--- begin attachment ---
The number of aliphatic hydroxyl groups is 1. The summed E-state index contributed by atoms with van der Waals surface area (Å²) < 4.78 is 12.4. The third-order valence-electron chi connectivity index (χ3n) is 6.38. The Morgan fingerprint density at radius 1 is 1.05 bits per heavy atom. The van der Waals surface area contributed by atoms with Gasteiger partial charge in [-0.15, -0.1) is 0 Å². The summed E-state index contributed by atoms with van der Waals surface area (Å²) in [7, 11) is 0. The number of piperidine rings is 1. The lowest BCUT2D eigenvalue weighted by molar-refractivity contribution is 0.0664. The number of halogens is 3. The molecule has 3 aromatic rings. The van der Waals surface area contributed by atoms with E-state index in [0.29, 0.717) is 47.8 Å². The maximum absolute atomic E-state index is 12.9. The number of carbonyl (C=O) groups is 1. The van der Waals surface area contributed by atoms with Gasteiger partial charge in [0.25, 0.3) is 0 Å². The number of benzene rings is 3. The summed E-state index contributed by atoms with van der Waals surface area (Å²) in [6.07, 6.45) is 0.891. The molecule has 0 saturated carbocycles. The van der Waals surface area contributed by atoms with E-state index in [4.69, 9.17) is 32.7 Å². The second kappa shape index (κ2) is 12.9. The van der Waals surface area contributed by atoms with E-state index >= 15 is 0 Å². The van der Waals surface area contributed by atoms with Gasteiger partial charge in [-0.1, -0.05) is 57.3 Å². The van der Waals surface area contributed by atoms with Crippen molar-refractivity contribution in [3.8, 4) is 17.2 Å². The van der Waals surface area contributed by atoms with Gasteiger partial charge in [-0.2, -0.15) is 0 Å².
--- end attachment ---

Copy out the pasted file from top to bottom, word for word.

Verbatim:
The number of aliphatic hydroxyl groups is 1. The summed E-state index contributed by atoms with van der Waals surface area (Å²) < 4.78 is 12.4. The third-order valence-electron chi connectivity index (χ3n) is 6.38. The Morgan fingerprint density at radius 1 is 1.05 bits per heavy atom. The van der Waals surface area contributed by atoms with Gasteiger partial charge in [-0.15, -0.1) is 0 Å². The summed E-state index contributed by atoms with van der Waals surface area (Å²) in [7, 11) is 0. The number of piperidine rings is 1. The lowest BCUT2D eigenvalue weighted by molar-refractivity contribution is 0.0664. The number of halogens is 3. The molecule has 3 aromatic rings. The van der Waals surface area contributed by atoms with E-state index in [0.29, 0.717) is 47.8 Å². The maximum absolute atomic E-state index is 12.9. The number of carbonyl (C=O) groups is 1. The van der Waals surface area contributed by atoms with Gasteiger partial charge in [0.25, 0.3) is 0 Å². The number of benzene rings is 3. The summed E-state index contributed by atoms with van der Waals surface area (Å²) in [6.07, 6.45) is 0.891. The molecule has 0 saturated carbocycles. The van der Waals surface area contributed by atoms with E-state index in [4.69, 9.17) is 32.7 Å². The second kappa shape index (κ2) is 12.9. The van der Waals surface area contributed by atoms with E-state index >= 15 is 0 Å². The van der Waals surface area contributed by atoms with Gasteiger partial charge in [-0.1, -0.05) is 57.3 Å². The van der Waals surface area contributed by atoms with Crippen molar-refractivity contribution in [3.8, 4) is 17.2 Å². The van der Waals surface area contributed by atoms with Gasteiger partial charge in [-0.2, -0.15) is 0 Å².